Shortlisted: Sheffield Cathedral, Sheffield / Thomas Ford and Partners. Image © Exposure Property Marketing

A total of eleven projects have been shortlisted for RIBA Yorkshire 2015 Awards, featuring buildings by Populous, HLM, and Studio Gedye. All shortlisted buildings will now be assessed by a regional jury. Regional winners will then be considered for a RIBA National Award in recognition of their architectural excellence, the results of which will place some projects in the running for the 2015 .

See the complete list of shortlisted projects after the break.

The Story of Maggie's Centres: How 17 Architects Came to Tackle Cancer Care

01:00 - 27 April, 2014
The Story of Maggie's Centres: How 17 Architects Came to Tackle Cancer Care, Dundee, Scotland, 2003 by Frank Gehry / Courtesy of Maggie's Centres. ImageThe third center was designed by Frank Gehry, a close friend of Maggie's. “Frank gave us so much publicity, and allowed us to raise the money,” Jencks says. Each center is self-financed through donations.
Dundee, Scotland, 2003 by Frank Gehry / Courtesy of Maggie's Centres. ImageThe third center was designed by Frank Gehry, a close friend of Maggie's. “Frank gave us so much publicity, and allowed us to raise the money,” Jencks says. Each center is self-financed through donations.

Maggie's Centres are the legacy of Margaret Keswick Jencks, a terminally ill woman who had the notion that cancer treatment environments and their results could be drastically improved through good design. Her vision was realized and continues to be realized today by numerous architects, including Frank Gehry, Zaha Hadid, and Snøhetta - just to name a few. Originally appearing in Metropolis Magazine as Living with Cancer,” this article by Samuel Medina features images of Maggie's Centres around the world, taking a closer look at the organization's roots and its continued success through the aid of architects.

It was May 1993, and writer and designer Margaret Keswick Jencks sat in a windowless corridor of a small Scottish hospital, dreading what would come next. The prognosis was bad—her cancer had returned—but the waiting, and the waiting room, were draining. Over the next two years until her death, she returned several times for chemo drips. In such neglected, thoughtless spaces, she wrote, patients like herself were left to “wilt” under the desiccating glare of fluorescent lights.

Wouldn’t it be better to have a private, light-filled space in which to await the results of the next bout of tests, or from which to contemplate, in silence, the findings? If architecture could demoralize patients—could “contribute to extreme and mental enervation,” as Keswick Jencks observed—could it not also prove restorative?

Highlands, Scotland, 2005 by Page\Park Architects / Courtesy of Page\Park Architects. ImageA collaboration between Page\Park and Charles Jencks, Maggie's Centre Inverness at Highlands weaves together building and landscape in a unified composition. The design invokes the formal properties of mitosis or cell division; scaled up, they are manifested in the swirling landscape mounds and the center's spiraling form. "The cell is the unit of life: dynamic, really exciting, a factory of life itself, and I thought it was time to celebrate the cell," Jencks has said in the past. Fife, Scotland, 2006 by Zaha Hadid Architects / © Werner Huthmacher. ImageAll sharp angles and painted a sinister black, Zaha Hadid's Fife center isn't the first thing you'd expect from a Maggie's Centre. The exterior invited comparisons to a bunker, despite the airy, humane spaces within. "Zaha got a lot of criticism and her building is bloody good," Jencks says of his former student's design. The building was the architect's first in the UK. Manchester, England, 2016 by Fosters + Partners / Courtesy of Fosters + Partners. ImageThe next center is set to open in Manchester, where Norman Foster was born and raised. “Norman came to us, and I was waiting because he is an old friend of mine,” Jencks says. “He had cancer, and because of his own experiences, he was really interested in doing this. He’s got everything he’s ever wanted in this building.” Aberdeen, Scotland, 2013 by Snøhetta / © Philip Vile . ImageThe center's cocoon-like shell packs a big, Niemeyer-esque punch despite its modest proportions. The interiors, however, reveal a Scandinavian influence, with extensive timber coverings and exquisite stone accents. The building has been nicknamed "the Pebble" by locals. + 11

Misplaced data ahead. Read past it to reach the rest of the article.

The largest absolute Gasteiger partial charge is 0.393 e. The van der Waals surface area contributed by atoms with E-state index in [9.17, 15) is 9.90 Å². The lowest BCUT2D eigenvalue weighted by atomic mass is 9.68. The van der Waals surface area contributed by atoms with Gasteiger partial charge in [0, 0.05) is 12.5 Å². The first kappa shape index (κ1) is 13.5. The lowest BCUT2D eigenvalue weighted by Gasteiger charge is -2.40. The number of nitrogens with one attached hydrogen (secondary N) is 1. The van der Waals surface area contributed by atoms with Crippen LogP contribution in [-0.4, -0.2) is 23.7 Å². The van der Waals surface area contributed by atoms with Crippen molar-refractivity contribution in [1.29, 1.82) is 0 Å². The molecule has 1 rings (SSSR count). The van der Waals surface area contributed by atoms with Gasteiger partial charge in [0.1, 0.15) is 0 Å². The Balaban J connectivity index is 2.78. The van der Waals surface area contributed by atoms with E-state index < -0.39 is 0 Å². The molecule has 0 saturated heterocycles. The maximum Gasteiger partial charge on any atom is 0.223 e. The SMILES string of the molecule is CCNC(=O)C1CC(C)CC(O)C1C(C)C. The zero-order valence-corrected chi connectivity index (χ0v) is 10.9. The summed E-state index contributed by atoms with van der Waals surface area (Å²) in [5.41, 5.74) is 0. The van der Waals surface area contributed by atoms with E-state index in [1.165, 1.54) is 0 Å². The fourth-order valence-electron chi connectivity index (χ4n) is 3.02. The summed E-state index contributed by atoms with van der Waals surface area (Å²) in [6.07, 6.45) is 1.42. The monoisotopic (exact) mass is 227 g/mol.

Exhibition / Maggie's Centres: A Blueprint for Cancer Care

00:00 - 11 March, 2014
Exhibition / Maggie's Centres: A Blueprint for Cancer Care, © Martine Hamilton Knight
© Martine Hamilton Knight

Maggie’s Cancer Caring Centres are for anyone affected by cancer. Built on the grounds of cancer hospitals, they are designed to be warm, welcoming places that provide practical, emotional, and social support. Conceived by the late Maggie Keswick Jencks, along with her husband Charles Jencks, as a direct response to her own experience with cancer, the first Maggie’s Centre in Edinburgh opened its doors to the public in 1996. Since then, Maggie’s has grown to 17 centers across the United Kingdom and beyond, with many more to follow.

Michael Baker Boathouse / Associated Architects

01:00 - 13 May, 2013
Michael Baker Boathouse / Associated Architects, © Martine Hamilton Knight
© Martine Hamilton Knight

© Martine Hamilton Knight © Martine Hamilton Knight © Martine Hamilton Knight © Martine Hamilton Knight + 14

Maggie’s Nottingham / CZWG Architects

14:00 - 18 July, 2012
Maggie’s Nottingham / CZWG Architects, © Martine Hamilton Knight
© Martine Hamilton Knight

© Martine Hamilton Knight © Martine Hamilton Knight © Martine Hamilton Knight © Martine Hamilton Knight + 18